According to Horace Walpole, there was formerly a stone bas-relief over the entrance to London’s Bullhead Court that was the sign of a public house called the King’s Porter and the Dwarf. The sign was dated 1660. It may not seem politically correct nowadays, but dwarfs were immensely popular in early royal and aristocratic circles. The most famous dwarf of the seventeenth century was miniature painter Richard Gibson [called Dwarf Gibson]. In 1677 he accompanied Mary to The Hague on her marriage to Prince William of Orange. Gibson took lodgings in Amsterdam. He emerges from many references in the correspondence of Christiaan Huygens as an active collector and dealer in the art market. Gibson had started his career as a page in the house of an aristocratic lady at Mortlake. There he practiced the art of drawing by copying the works of Peter Lely (who himself drew Gibson’s picture leaning on a bust in 1658). Noticing his talent for drawing, the lady of the estate apprenticed him to Francis Cleyn, under whom he worked at the new Mortlake Tapestry Works (established 1619) until some time in the 1630s, when he entered the service of the Lord Chamberlain Philip Herbert, Earl of Pembroke. There he met Anne Sheppard, his future wife, who was also a member of Pembroke’s household. She also was a dwarf. Anne appears in Anthony van Dyck’s portrait of Mary, Duchess of Richmond, Pembroke’s daughter-in-law, at her first marriage. At the wedding of the two court dwarfs, the King gave the bride away and the Queen presented Anne with a diamond ring. Edmund Waller commemorated the festive occasion with a pleasant poem entitled ‘Of the Marriage of the Dwarfs’, and Sir Peter Lely painted the couple holding hands.
The two persons represented on the sign of the King’s Porter and the Dwarf are William Evans and Jefferey Hudson. The latter was born a dwarf. His father was a butcher employed by the Duke of Buckingham and both parents were of normal stature. By the age of eight, barely eighteen inches in height, his father presented him to the Duchess of Buckingham. She immediately took the dwarf into her service and not long afterwards introduced him to Charles I and Henrietta Maria by having him emerge from a cold baked pie during a feast given in their honour. Soon after, Hudson joined the Queen’s household, adopting her religion and becoming a Roman Catholic. He was known as ‘Lord Minimus’ or the ‘Queen’s Dwarf’. He reportedly became the close companion of her monkey, Pug, with whom he is shown in an Anthony van Dyck portrait of Henrietta Maria. Another portrait, by Dutch-born artist Daniel Mytens, showing Hudson holding the leash of a large dog, alludes to his participation in court hunts. He also danced in several court masques, such as Tom Thumb in Jonson’s Fortunate Isles (1625), a prince from Hell in Chlorida (1631) by the same author, and ‘a little Swiss who played the wag’ in William Davenant’s Salmacida Spolia (1640). Thomas Fuller in the Worthies of England (1662) tells of another appearance in a lost antimasque, in which a massively built porter at the court named William Evans pulled a loaf of bread from one pocket and Hudson, instead of a piece of cheese, from another. Hudson and Evans are pictured together in a print of 1636, along with the legendary Thomas Parr, who was reputedly 152 years old, as the smallest, tallest, and oldest men in the world.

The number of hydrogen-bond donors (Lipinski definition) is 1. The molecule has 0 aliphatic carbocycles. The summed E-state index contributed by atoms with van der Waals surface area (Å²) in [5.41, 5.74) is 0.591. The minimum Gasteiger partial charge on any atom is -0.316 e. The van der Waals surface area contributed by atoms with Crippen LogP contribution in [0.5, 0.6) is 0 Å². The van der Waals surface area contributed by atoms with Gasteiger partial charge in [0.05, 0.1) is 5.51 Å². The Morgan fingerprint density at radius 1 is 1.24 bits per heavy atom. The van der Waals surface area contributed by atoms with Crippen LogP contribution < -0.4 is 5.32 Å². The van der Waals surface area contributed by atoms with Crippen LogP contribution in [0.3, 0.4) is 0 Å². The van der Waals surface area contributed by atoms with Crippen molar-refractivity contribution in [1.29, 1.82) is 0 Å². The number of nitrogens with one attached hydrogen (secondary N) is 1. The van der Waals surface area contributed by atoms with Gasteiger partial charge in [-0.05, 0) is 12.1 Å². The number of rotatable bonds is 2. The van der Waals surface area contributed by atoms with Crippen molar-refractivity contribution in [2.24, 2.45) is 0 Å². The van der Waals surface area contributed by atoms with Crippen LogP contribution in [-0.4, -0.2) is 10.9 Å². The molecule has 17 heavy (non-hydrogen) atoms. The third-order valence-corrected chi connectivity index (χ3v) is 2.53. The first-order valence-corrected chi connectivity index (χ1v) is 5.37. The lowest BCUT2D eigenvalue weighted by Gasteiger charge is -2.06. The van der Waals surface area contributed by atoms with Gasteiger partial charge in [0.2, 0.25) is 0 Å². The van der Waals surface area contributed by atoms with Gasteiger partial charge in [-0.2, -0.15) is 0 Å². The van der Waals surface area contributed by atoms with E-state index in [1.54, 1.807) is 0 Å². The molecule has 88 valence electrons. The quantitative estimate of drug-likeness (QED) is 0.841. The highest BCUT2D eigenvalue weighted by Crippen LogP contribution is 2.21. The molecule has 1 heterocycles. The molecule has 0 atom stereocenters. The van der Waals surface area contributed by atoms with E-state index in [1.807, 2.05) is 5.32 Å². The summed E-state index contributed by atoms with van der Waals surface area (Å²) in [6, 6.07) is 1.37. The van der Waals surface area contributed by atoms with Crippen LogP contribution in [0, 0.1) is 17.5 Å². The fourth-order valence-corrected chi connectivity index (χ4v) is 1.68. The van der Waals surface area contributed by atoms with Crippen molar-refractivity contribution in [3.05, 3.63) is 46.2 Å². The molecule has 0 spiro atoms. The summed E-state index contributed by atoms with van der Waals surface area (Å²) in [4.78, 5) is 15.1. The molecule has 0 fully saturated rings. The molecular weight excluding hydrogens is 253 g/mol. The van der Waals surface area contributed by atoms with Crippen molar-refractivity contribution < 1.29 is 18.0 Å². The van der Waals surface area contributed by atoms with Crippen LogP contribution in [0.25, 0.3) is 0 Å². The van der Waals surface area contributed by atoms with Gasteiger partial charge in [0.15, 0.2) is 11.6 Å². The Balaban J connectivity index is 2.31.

During the first half of the eighteenth century dwarfs and midgets remained very much in vogue with royalty and aristocracy. They often lived in their patrons’ homes. Norfolk-born John Coan, better known as the ‘Norfolk Dwarf’ (he was a midget rather than a dwarf) was first ‘exhibited’ at the Lower Half Moon, Market Place, Norwich, in July 1744. He was aged sixteen and – according to a local newspaper report – was not three foot high. The first evidence of Coan’s move to London is his presentation before Frederick, Prince of Wales, as a guest at a party in Leicester House in January 1751. Much of Coan’s appeal lay in the combined attraction of his very small limbs (he was referred to as the ‘Man in Miniature’) and his precocious personality. He was known for his sharp wit and intelligence. Coan appeared at a number of London fairs and tavern venues. At the age of twenty-three he appeared at the Swan in Smithfield during the Bartholomew fair in 1751 on a show that contained ‘two dwarfs, a remarkable negro, a female one-horned rhinoceros, and a crocodile’. Henry Blacker from Cuckfield, Sussex, was also included in the Swan spectacle. Named ‘The British Giant’, he had travelled to London in 1751 at the age of twenty-seven to launch his career as a touring giant. He gained a large following of admirers. That same year H. Carpenter made an engraving of Blacker, and some years later his full-length portrait was included in James Caulfield’s Portraits, Memoirs, and Characters of Remarkable Persons (published in parts between 1790 and 1795). To witness Coan and Blacker in one show must have been some sight.
Following this performance, Coan featured much more as an individual performer. He appeared in taverns such as the Ship, the Anchor, and the Windmill near Temple Bar and at the famous Star and Garter where Coan’s humorous entertainments over dinner would be followed by Carlo Genovini’s firework displays. The latter was the author of a study on fireworks entitled L’art de composer feux d’artifice which published in Maastricht in 1748. For a short time John Coan kept a house called The Dwarf’s Tavern in Chelsea Fields. Regarded as an oddity, the tavern attracted large numbers of curious customers and even royalty. The reputation of the house was but brief, because its proprietor, the ‘unparalleled’ Coan, died within two years from starting his career as a landlord.